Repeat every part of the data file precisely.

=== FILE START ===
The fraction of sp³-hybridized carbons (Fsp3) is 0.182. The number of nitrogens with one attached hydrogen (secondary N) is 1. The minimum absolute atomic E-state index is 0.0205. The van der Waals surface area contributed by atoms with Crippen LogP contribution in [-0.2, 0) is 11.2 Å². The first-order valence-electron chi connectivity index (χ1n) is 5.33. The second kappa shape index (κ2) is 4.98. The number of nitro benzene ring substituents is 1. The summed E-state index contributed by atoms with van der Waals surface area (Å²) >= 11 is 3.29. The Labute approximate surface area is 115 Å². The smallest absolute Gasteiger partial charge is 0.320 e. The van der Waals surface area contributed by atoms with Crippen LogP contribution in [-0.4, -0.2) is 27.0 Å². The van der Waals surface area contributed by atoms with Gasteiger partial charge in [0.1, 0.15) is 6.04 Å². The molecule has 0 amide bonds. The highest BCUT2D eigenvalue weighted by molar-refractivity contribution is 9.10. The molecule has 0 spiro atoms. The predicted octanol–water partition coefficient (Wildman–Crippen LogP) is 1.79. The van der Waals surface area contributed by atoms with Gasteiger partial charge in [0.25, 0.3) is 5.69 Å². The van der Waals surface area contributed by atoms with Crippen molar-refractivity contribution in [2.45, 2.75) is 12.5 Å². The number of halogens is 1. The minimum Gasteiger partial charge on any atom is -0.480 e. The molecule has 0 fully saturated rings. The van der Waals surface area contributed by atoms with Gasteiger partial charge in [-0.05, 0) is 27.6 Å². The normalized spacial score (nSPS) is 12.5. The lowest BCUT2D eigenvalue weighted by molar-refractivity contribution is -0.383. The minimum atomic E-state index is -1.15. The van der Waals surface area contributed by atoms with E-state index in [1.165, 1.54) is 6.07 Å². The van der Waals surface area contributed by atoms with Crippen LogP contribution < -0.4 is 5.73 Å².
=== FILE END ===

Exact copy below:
The fraction of sp³-hybridized carbons (Fsp3) is 0.182. The number of nitrogens with one attached hydrogen (secondary N) is 1. The minimum absolute atomic E-state index is 0.0205. The van der Waals surface area contributed by atoms with Crippen LogP contribution in [-0.2, 0) is 11.2 Å². The first-order valence-electron chi connectivity index (χ1n) is 5.33. The second kappa shape index (κ2) is 4.98. The number of nitro benzene ring substituents is 1. The summed E-state index contributed by atoms with van der Waals surface area (Å²) >= 11 is 3.29. The Labute approximate surface area is 115 Å². The smallest absolute Gasteiger partial charge is 0.320 e. The van der Waals surface area contributed by atoms with Crippen LogP contribution in [-0.4, -0.2) is 27.0 Å². The van der Waals surface area contributed by atoms with Gasteiger partial charge in [0.1, 0.15) is 6.04 Å². The molecule has 0 amide bonds. The highest BCUT2D eigenvalue weighted by molar-refractivity contribution is 9.10. The molecule has 0 spiro atoms. The predicted octanol–water partition coefficient (Wildman–Crippen LogP) is 1.79. The van der Waals surface area contributed by atoms with Gasteiger partial charge in [0.25, 0.3) is 5.69 Å². The van der Waals surface area contributed by atoms with Crippen molar-refractivity contribution in [2.45, 2.75) is 12.5 Å². The number of halogens is 1. The minimum Gasteiger partial charge on any atom is -0.480 e. The molecule has 0 fully saturated rings. The van der Waals surface area contributed by atoms with Gasteiger partial charge in [-0.05, 0) is 27.6 Å². The normalized spacial score (nSPS) is 12.5. The lowest BCUT2D eigenvalue weighted by molar-refractivity contribution is -0.383. The minimum atomic E-state index is -1.15. The van der Waals surface area contributed by atoms with E-state index in [1.165, 1.54) is 6.07 Å². The van der Waals surface area contributed by atoms with Crippen LogP contribution < -0.4 is 5.73 Å².